FEATURED PHOTO: JOHN FITISEMANU SAMOAN ACTIVIST
Yahoo.com, By Paul Blumenthal-HUFFPOST, Posted October 25th 2022
The Supreme Courtdeclined to take a case challenging its 100-year-old racist precedents that continue to deny equal rights to the 3.6 million residents of overseas U.S. territories.
Three American Samoans living in Utah and a Samoan nonprofit petitioned the court in Fitisemanu v. U.S. to overturn the Insular Cases, the court’s early 20th-century precedents that enabled the country’s colonial expansion by allowing it to absorb overseas territories populated by non-white peoples while denying them equal rights or a path to statehood.
“It’s a punch in the gut for the Justices to leave in place a ruling that says I am not equal to other Americans simply because I was born in a U.S. territory,” John Fitisemanu, the lead plaintiff in the case, said in a statement. “I was born on U.S. soil, have a U.S. passport, and pay my taxes like everyone else. But because of a discriminatory federal law, I am not recognized as a U.S. citizen.”
The Insular Cases that deny people like Fitisemanu equal rights as citizens were explicitly founded on racist premises. The cases, which occurred from 1901 to 1922, claimed that the people of the overseas territories the U.S. conquered in the Spanish-American War came from “savage tribes” and “alien” and “uncivilized race[s]” who were “absolutely unfit to receive” the rights provided by the Constitution. The court invented a new legal class of “unincorporated territory” for the colonial possessions taken from Spain that denied them equal rights and statehood.
Today, the Insular Cases still govern the U.S. overseas territories of American Samoa, Guam, Northern Marianas Islands, Puerto Rico and the U.S. Virgin Islands. In each territory, Congress has negotiated different rules for people’s access to their rights as Americans.
For example, unlike other territorial inhabitants, American Samoans are not officially U.S. citizens, but American nationals. This means that even if they move to a state or the District of Columbia, they will be denied the right to vote. This was one of the chief complaints made by Fitisemanu and the other plaintiffs in the case.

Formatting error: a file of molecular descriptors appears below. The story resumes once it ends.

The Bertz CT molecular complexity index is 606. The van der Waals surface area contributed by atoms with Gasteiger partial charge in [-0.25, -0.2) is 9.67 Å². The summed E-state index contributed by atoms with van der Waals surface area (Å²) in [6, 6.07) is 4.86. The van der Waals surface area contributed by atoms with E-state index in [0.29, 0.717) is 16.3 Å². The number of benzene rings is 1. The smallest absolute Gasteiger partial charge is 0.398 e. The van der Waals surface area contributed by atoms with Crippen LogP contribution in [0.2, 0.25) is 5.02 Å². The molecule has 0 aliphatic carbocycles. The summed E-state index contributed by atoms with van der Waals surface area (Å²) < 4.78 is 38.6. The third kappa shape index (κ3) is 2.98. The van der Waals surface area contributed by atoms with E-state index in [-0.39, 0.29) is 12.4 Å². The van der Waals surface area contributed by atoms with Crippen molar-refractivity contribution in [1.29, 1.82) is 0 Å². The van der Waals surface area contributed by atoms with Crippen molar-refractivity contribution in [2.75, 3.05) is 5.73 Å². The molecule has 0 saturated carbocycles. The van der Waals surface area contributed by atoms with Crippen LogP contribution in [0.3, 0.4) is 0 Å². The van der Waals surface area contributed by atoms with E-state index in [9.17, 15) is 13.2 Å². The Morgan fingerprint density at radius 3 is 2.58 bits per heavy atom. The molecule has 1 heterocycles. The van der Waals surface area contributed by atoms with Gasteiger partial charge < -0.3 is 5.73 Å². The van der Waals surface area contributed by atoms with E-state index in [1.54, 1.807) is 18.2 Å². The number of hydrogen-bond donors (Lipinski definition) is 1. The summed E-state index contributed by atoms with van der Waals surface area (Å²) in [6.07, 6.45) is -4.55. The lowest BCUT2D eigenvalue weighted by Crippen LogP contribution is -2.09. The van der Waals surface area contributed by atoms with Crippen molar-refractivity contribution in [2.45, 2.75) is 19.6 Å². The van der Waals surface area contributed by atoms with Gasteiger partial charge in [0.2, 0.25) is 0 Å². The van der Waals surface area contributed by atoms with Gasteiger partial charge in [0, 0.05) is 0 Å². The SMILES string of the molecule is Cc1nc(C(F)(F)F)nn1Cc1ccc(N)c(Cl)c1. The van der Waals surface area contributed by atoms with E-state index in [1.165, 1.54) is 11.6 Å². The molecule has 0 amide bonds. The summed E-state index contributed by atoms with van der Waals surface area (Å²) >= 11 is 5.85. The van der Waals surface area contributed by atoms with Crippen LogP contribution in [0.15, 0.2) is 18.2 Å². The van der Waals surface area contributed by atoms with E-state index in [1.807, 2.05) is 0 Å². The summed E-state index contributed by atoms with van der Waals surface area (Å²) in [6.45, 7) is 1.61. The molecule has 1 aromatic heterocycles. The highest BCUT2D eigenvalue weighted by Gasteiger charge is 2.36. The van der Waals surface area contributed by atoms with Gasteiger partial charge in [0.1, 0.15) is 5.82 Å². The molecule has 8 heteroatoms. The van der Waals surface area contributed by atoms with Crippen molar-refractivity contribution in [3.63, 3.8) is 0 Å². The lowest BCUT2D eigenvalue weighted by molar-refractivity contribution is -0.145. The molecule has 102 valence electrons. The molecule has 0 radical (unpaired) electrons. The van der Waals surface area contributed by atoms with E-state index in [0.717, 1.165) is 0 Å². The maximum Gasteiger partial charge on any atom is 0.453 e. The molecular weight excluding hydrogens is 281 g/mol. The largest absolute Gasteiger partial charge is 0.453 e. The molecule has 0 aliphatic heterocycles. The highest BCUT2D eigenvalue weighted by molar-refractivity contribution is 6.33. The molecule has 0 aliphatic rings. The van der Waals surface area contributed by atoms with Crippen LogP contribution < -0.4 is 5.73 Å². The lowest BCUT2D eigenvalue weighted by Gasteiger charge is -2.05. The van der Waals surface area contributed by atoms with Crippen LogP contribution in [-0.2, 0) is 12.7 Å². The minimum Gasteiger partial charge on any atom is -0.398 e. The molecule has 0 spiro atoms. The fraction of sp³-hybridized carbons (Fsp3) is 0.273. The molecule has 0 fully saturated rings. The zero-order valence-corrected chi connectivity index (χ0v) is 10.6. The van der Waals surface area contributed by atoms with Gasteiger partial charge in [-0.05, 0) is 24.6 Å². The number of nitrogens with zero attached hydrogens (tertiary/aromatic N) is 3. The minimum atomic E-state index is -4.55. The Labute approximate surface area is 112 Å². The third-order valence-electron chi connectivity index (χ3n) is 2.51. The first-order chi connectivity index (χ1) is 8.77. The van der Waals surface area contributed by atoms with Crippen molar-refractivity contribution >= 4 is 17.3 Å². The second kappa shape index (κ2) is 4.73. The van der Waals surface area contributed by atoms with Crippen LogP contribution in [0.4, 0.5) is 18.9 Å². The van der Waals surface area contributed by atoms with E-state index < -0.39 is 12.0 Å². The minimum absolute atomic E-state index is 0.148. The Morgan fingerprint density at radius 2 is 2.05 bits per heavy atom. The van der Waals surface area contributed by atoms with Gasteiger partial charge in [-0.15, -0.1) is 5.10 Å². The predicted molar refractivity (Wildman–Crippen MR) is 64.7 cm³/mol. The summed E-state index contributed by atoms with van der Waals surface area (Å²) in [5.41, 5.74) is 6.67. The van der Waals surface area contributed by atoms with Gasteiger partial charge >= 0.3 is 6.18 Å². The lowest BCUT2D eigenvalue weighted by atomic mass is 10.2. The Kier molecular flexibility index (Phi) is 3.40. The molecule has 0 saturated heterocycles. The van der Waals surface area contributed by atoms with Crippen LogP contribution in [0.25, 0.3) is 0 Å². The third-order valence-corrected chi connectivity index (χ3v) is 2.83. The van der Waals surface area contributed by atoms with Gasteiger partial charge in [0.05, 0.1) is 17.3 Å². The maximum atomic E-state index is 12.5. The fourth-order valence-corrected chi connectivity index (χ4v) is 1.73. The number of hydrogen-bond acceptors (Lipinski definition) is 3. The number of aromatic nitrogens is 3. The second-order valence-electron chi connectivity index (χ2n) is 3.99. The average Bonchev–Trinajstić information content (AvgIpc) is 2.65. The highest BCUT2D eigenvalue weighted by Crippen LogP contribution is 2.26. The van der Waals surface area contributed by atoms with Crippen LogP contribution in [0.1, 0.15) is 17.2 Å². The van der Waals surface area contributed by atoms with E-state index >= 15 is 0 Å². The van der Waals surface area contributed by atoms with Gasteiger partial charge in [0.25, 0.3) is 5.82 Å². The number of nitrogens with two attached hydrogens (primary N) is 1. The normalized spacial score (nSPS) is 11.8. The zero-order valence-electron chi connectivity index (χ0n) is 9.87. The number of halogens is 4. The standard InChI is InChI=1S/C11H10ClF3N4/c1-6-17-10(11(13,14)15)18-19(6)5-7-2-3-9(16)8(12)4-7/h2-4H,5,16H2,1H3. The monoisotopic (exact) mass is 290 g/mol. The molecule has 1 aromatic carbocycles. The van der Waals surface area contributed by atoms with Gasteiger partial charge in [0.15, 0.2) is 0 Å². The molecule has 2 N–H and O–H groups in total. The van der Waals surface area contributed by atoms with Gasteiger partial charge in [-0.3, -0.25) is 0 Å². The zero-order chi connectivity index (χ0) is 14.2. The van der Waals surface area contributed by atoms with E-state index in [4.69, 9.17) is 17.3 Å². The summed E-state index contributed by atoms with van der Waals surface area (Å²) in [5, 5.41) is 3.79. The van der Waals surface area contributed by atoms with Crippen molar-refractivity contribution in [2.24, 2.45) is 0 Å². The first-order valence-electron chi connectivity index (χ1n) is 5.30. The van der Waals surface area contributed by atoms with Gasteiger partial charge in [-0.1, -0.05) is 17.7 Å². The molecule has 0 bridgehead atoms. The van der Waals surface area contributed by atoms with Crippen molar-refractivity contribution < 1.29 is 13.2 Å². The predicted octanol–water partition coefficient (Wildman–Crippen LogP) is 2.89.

Supreme Court Justices Neil Gorsuch (standing second from the left) and Sonia Sotomayor (seated furthest left) are the only justices known to support overturning the Insular Cases. (Photo: Jabin Botsford/The Washington Post via Getty Images)
Fitisemanu v. U.S. challenged the constitutionality of the Insular Cases by arguing that the 14th Amendment’s citizenship clause grants U.S. citizenship to all people “born or naturalized in the United States, and subject to the jurisdiction thereof.” As these territories are both a part of the U.S. and subject to its jurisdiction, the residents of the territories ought to be granted full access to that citizenship, the plaintiffs argued.
For years now, territorial residents have sought to loosen the grip of the Insular Cases or overturn them entirely through the courts. In each case, the courts have refused to do so.
There was some expectation that the Supreme Court may act differently on Fitisemanu after Justices Neil Gorsuch and Sonia Sotomayor declared in the case of Vaello-Madero v. U.S. that they would like to see the Insular Cases overturned.
“[It is] past time to acknowledge the gravity of this error and admit what we know to be true: The Insular Cases have no foundation in the Constitution and rest instead on racial stereotypes. They deserve no place in our law,” Gorsuch wrote in a concurrence in Vaello-Madero.
In agreeing with Gorsuch that the Insular Cases should be overturned, Sotomayor called them “both odious and wrong” in her Vaello-Madero dissent.
But four of the nine Supreme Court justices must vote to take up a case. Clearly, there were not four votes to take up Fitisemanu. There were also no written dissents from the denial of the case.
This article originally appeared on HuffPost and has been updated.